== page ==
Wednesday, October 24th, 2012
Most women only need Pap smears, the most common screening test for cervical cancer, every 3 to 5 years, according to a new set of guidelines by the nation’s largest OB-GYN association. The Associated Press has more:
Many medical groups have long recommended a Pap test every three years for most women. The new advice from the American College of Obstetricians and Gynecologists says that’s true for women ages 21 to 29 whose Paps show no sign of trouble.
But for healthy women ages 30 to 65, the preferred check is a Pap plus a test for the cancer-causing HPV virus, the group concluded. If both show everything’s fine, they can wait five years for further screening.
The guidelines from the nation’s largest OB-GYN organization agree with advice issued earlier this year by a government panel, the American Cancer Society and other medical groups — showing growing consensus that it’s safe for the right women to wait longer between Paps.
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Cervical cancer grows so slowly that regular Pap smears, which examine cells scraped from the cervix, can find signs early enough to treat before a tumor even forms.
Image: Gynecologist, via Shutterstock
Tuesday, March 20th, 2012
Women between ages 21 and 65 should only receive Pap smear tests, which screen for abnormalities in the cervix, every 3-5 years, rather than every year. This is the message of two separate sets of recommendations released last week by the US Preventive Services Task Force and the American Cancer Society.
The new recommendation impacts not only women’s health in general, but parents whose daughters have received the HPV vaccine against some types of cervical cancers. For one thing, the new recommendations suggest that girls begin receiving Pap tests at age 21, rather than age 18 as was previously the norm. Girls who received the HPV vaccine still need to receive Pap smears every 3-5 years, though.
The Boston Globe’s health blog has more:
While previous versions of the guidelines urged screenings every two or three years in women over 30, enough evidence has accumulated from recent studies to take a strong stance against yearly screenings in younger adults too. “Screening every three years is equally effective at finding cancers as annual screening, but it may be safer since it results in fewer false positive tests and fewer unnecessary treatments that could be harmful,” said Dr. Wanda Nicholson, a professor of obstetrics and gynecology at the University of North Carolina School of Medicine in Chapel Hill, who served on the committee that wrote the task force’s recommendations.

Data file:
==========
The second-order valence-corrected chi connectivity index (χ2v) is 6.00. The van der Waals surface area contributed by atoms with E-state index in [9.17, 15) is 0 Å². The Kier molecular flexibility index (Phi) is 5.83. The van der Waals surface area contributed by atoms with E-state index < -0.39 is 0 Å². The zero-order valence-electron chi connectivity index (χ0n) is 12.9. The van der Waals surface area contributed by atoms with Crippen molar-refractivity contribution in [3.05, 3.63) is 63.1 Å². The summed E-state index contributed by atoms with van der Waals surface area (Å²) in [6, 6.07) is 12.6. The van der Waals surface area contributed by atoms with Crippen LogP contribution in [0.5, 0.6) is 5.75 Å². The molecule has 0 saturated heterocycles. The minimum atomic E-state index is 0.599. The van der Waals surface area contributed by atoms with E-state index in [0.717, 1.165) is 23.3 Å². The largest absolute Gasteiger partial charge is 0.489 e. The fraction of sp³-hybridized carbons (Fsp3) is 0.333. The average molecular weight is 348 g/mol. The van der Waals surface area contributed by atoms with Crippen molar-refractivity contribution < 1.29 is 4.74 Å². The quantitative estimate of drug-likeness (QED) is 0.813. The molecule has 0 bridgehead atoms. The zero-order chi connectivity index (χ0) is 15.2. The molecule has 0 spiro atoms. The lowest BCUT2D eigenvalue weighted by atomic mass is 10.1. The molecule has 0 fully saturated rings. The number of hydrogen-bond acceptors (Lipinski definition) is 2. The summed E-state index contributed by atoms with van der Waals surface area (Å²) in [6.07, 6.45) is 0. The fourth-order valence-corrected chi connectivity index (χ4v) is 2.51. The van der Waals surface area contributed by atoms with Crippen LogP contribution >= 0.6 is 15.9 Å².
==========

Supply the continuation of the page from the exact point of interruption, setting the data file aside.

Women whose Pap smears are abnormal often undergo cervical biopsies, which can involve anxiety and discomfort. Repeated biopsies can weaken the cervix, raising the risk of miscarriages and premature births in women who later become pregnant. Reducing screenings from annually to every three years can cut the rate of biopsies in half, according to the American Cancer Society, without increasing the death rate from cervical cancer, which kills about 12,000 American women each year.
A similar rationale was used to determine that women should avoid screening until age 21. Many young women get HPV infections more frequently than the flu and these infections “tend to be transient and clear on their own without treatment,” said Dr. Sarah Feldman, director of Brigham and Women’s Hospital’s Pap Smear Evaluation Center.
Image: Speculum with Pap smear swab, via Shutterstock.
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Friday, October 21st, 2011
The United States Preventative Task Force, a group that’s comprised of government agencies, doctors, and major cancer groups, is recommending that women should receive pap smear tests every three years, rather than annually as has long been common practice.
Pap smear tests are still the best way to detect cervical cancer, a diagnosis some 12,000 American women receive each year, according to the Centers for Disease Control and Prevention. But the task force says annual testing is not necessary, and in fact may be harmful for some women.
“If you test every year you find a lot of benign infections that would go away on their own,” Philip Castle of the American Society for Clinical Pathology told Reuters. “You end up overscreening, overmanaging and overtreating women who are not actually at risk of getting cervical cancer.”
The task force also recommended that women not receive pap smears until they are 21 years old, citing risks including vaginal bleeding, pain, infections,and psychological impacts of facing a possible cancer diagnosis.
This same group recently recommended that healthy men not receive regular prostate exams.
(image via: http://www.buzzle.com/)
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